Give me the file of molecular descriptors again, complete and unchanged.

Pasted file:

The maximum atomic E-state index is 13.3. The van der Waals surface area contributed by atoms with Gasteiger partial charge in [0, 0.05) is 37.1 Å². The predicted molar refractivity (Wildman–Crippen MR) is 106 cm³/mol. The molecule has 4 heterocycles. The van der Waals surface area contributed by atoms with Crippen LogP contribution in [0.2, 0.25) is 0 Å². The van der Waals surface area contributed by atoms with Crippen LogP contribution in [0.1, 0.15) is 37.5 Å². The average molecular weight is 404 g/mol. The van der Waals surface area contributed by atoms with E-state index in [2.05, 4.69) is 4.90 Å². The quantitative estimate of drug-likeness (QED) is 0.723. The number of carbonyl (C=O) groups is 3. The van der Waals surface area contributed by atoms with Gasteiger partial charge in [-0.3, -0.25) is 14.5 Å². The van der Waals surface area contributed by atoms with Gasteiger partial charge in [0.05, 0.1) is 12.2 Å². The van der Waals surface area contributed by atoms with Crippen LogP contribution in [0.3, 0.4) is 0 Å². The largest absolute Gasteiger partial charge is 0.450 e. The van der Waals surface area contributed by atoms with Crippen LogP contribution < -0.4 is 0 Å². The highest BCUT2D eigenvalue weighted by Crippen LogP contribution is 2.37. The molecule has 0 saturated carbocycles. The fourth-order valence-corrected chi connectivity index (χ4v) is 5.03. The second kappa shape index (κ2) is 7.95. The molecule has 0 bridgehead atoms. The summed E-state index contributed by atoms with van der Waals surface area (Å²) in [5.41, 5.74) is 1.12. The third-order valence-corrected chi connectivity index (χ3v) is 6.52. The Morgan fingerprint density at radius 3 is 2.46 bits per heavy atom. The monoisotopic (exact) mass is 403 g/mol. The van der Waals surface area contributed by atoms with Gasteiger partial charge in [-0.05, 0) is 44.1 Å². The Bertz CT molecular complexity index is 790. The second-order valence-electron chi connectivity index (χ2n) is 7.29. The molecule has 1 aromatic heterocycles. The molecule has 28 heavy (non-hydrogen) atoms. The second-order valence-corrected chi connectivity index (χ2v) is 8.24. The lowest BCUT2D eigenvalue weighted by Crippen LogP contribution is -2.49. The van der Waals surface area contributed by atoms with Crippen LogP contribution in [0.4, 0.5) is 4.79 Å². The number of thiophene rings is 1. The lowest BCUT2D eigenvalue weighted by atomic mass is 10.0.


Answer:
The maximum atomic E-state index is 13.3. The van der Waals surface area contributed by atoms with Gasteiger partial charge in [0, 0.05) is 37.1 Å². The predicted molar refractivity (Wildman–Crippen MR) is 106 cm³/mol. The molecule has 4 heterocycles. The van der Waals surface area contributed by atoms with Crippen LogP contribution in [0.2, 0.25) is 0 Å². The van der Waals surface area contributed by atoms with Crippen LogP contribution in [0.1, 0.15) is 37.5 Å². The average molecular weight is 404 g/mol. The van der Waals surface area contributed by atoms with E-state index in [2.05, 4.69) is 4.90 Å². The quantitative estimate of drug-likeness (QED) is 0.723. The number of carbonyl (C=O) groups is 3. The van der Waals surface area contributed by atoms with Gasteiger partial charge in [-0.3, -0.25) is 14.5 Å². The van der Waals surface area contributed by atoms with Gasteiger partial charge in [0.05, 0.1) is 12.2 Å². The van der Waals surface area contributed by atoms with Crippen LogP contribution in [0.3, 0.4) is 0 Å². The largest absolute Gasteiger partial charge is 0.450 e. The van der Waals surface area contributed by atoms with Crippen LogP contribution < -0.4 is 0 Å². The highest BCUT2D eigenvalue weighted by Crippen LogP contribution is 2.37. The molecule has 0 saturated carbocycles. The fourth-order valence-corrected chi connectivity index (χ4v) is 5.03. The second kappa shape index (κ2) is 7.95. The molecule has 0 bridgehead atoms. The summed E-state index contributed by atoms with van der Waals surface area (Å²) in [5.41, 5.74) is 1.12. The third-order valence-corrected chi connectivity index (χ3v) is 6.52. The Morgan fingerprint density at radius 3 is 2.46 bits per heavy atom. The monoisotopic (exact) mass is 403 g/mol. The van der Waals surface area contributed by atoms with Gasteiger partial charge in [-0.05, 0) is 44.1 Å². The Bertz CT molecular complexity index is 790. The second-order valence-electron chi connectivity index (χ2n) is 7.29. The molecule has 1 aromatic heterocycles. The molecule has 28 heavy (non-hydrogen) atoms. The second-order valence-corrected chi connectivity index (χ2v) is 8.24. The lowest BCUT2D eigenvalue weighted by Crippen LogP contribution is -2.49. The van der Waals surface area contributed by atoms with Crippen LogP contribution in [0.4, 0.5) is 4.79 Å². The number of thiophene rings is 1. The lowest BCUT2D eigenvalue weighted by atomic mass is 10.0.